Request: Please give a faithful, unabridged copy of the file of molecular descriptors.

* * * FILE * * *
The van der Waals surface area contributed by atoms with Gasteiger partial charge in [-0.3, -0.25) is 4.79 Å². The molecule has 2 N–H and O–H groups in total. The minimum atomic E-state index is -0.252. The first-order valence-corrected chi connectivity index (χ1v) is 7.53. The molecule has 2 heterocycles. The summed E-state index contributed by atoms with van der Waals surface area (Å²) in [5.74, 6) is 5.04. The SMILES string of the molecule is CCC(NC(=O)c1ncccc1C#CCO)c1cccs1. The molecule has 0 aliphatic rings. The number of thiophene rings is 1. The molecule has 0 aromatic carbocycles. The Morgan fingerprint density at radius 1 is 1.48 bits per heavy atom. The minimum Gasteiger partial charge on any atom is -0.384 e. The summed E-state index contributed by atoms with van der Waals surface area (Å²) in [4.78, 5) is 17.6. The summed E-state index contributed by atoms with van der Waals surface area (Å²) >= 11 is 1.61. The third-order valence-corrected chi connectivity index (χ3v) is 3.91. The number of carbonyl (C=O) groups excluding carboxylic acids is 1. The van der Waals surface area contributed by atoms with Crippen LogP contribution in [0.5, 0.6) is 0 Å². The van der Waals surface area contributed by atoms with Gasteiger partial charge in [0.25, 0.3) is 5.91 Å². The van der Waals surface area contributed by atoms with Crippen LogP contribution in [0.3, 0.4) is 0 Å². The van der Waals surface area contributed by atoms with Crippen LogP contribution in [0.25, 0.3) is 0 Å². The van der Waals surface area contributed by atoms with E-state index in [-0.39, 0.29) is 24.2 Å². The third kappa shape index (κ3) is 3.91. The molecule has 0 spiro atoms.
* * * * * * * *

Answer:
The van der Waals surface area contributed by atoms with Gasteiger partial charge in [-0.3, -0.25) is 4.79 Å². The molecule has 2 N–H and O–H groups in total. The minimum atomic E-state index is -0.252. The first-order valence-corrected chi connectivity index (χ1v) is 7.53. The molecule has 2 heterocycles. The summed E-state index contributed by atoms with van der Waals surface area (Å²) in [5.74, 6) is 5.04. The SMILES string of the molecule is CCC(NC(=O)c1ncccc1C#CCO)c1cccs1. The molecule has 0 aliphatic rings. The number of thiophene rings is 1. The molecule has 0 aromatic carbocycles. The Morgan fingerprint density at radius 1 is 1.48 bits per heavy atom. The minimum Gasteiger partial charge on any atom is -0.384 e. The summed E-state index contributed by atoms with van der Waals surface area (Å²) in [4.78, 5) is 17.6. The summed E-state index contributed by atoms with van der Waals surface area (Å²) >= 11 is 1.61. The third-order valence-corrected chi connectivity index (χ3v) is 3.91. The number of carbonyl (C=O) groups excluding carboxylic acids is 1. The van der Waals surface area contributed by atoms with Crippen LogP contribution in [0.5, 0.6) is 0 Å². The van der Waals surface area contributed by atoms with Gasteiger partial charge in [0.25, 0.3) is 5.91 Å². The van der Waals surface area contributed by atoms with Crippen LogP contribution in [0.3, 0.4) is 0 Å². The van der Waals surface area contributed by atoms with Crippen LogP contribution in [0.25, 0.3) is 0 Å². The van der Waals surface area contributed by atoms with E-state index in [-0.39, 0.29) is 24.2 Å². The third kappa shape index (κ3) is 3.91. The molecule has 0 spiro atoms.